Triads: from idealism to realism
Back in 2019, I had the opportunity to help redesign the EPD (engineering, product, and design) organization of the company I worked at. Among other changes, I rolled out the Triad model, and I wanted to write down what I learned from that experience.
tl;dr: Triads are useful, and they aim to address very real problems, but they also can introduce new problems. After being a strong proponent of them for many years, if I am ever in the position of designing EPD processes again, I would choose a more flexible “Leads” model that aims to achieve the same benefits without the same downsides.
What are Triads and why do they exist?
Every software team I have been on has dealt with the same age-old questions:
- How are roles and responsibilities divided between engineering, product, and design?
- Who is in charge of defining what projects the team works on and the scope of those projects, and who gets to participate?
A common model that I have encountered in my career is the Triad. “Triad” is one of several terms (”tripod”, “leads”, “three-legged stool”) to describe the cross-functional leadership of a software team: tech lead (TL), product manager (PM), and designer. They set goals together and attend similar meetings. They try to stay a step ahead of the rest of the team, and they typically take responsibility for updating and aligning with leadership.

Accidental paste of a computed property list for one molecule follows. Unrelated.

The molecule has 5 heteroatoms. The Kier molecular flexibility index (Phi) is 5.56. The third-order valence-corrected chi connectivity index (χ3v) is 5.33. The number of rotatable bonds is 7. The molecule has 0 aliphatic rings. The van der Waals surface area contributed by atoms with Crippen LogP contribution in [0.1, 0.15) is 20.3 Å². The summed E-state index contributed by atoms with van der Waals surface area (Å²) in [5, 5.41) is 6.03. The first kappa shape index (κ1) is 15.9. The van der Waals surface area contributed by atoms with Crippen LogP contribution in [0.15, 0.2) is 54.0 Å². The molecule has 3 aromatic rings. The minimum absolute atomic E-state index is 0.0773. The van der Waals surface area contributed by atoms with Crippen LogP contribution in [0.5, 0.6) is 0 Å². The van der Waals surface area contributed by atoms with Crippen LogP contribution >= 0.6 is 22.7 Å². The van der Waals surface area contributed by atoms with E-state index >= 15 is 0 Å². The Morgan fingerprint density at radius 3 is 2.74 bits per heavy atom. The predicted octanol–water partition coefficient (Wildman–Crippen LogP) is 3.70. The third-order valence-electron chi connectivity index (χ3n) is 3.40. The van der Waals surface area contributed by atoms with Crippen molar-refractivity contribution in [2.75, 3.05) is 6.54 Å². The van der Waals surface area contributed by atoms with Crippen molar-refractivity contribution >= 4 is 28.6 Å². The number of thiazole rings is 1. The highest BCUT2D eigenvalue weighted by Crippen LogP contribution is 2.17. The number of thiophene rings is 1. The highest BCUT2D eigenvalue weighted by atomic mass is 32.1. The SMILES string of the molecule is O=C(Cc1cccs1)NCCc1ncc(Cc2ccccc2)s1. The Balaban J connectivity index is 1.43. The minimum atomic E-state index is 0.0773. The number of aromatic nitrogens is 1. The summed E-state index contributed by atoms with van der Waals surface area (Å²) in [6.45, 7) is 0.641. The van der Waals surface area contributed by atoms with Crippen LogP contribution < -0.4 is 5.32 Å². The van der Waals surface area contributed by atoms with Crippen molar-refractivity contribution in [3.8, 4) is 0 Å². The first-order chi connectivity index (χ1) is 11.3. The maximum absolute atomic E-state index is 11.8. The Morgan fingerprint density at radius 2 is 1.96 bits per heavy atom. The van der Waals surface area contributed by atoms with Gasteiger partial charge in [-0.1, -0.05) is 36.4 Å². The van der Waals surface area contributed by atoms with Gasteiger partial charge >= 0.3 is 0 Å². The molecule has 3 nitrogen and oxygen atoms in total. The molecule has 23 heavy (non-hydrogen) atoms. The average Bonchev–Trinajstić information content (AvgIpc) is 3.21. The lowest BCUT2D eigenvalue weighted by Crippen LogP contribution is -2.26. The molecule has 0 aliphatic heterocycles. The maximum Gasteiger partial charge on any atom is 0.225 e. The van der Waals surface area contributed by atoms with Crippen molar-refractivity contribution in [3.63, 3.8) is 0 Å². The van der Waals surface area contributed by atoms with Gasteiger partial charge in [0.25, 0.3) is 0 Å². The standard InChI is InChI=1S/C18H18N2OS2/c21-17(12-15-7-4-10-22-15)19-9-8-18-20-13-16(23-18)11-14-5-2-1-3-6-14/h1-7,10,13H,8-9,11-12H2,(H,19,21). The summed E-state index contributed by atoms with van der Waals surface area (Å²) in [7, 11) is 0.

While there are many purported benefits to introducing Triads, the most important among them is to address the problem and consequences of not “starting together”. For example, an engineer might just start building something and the designer didn’t have enough time to think through the workflow, or a PM commits to building something without running the problem by engineering and design first. Not “starting together” leaves people feeling justifiably frustrated and often results in lower quality outcomes.
Much has been written about what makes great tech leads, product managers, and designers. Instead of addressing each role individually, I’ll summarize the attributes of the best Triads I’ve worked with:
- Great Triads maintain momentum and relentlessly seek clarity.
- Great Triads work ahead of the team to ensure product specs, tech specs, and designs all exist before the team needs them.
- Great Triads work well with management, ensuring alignment, advocating for the team when appropriate, and alerting management if a project is falling behind or if new information changes the scope of the project.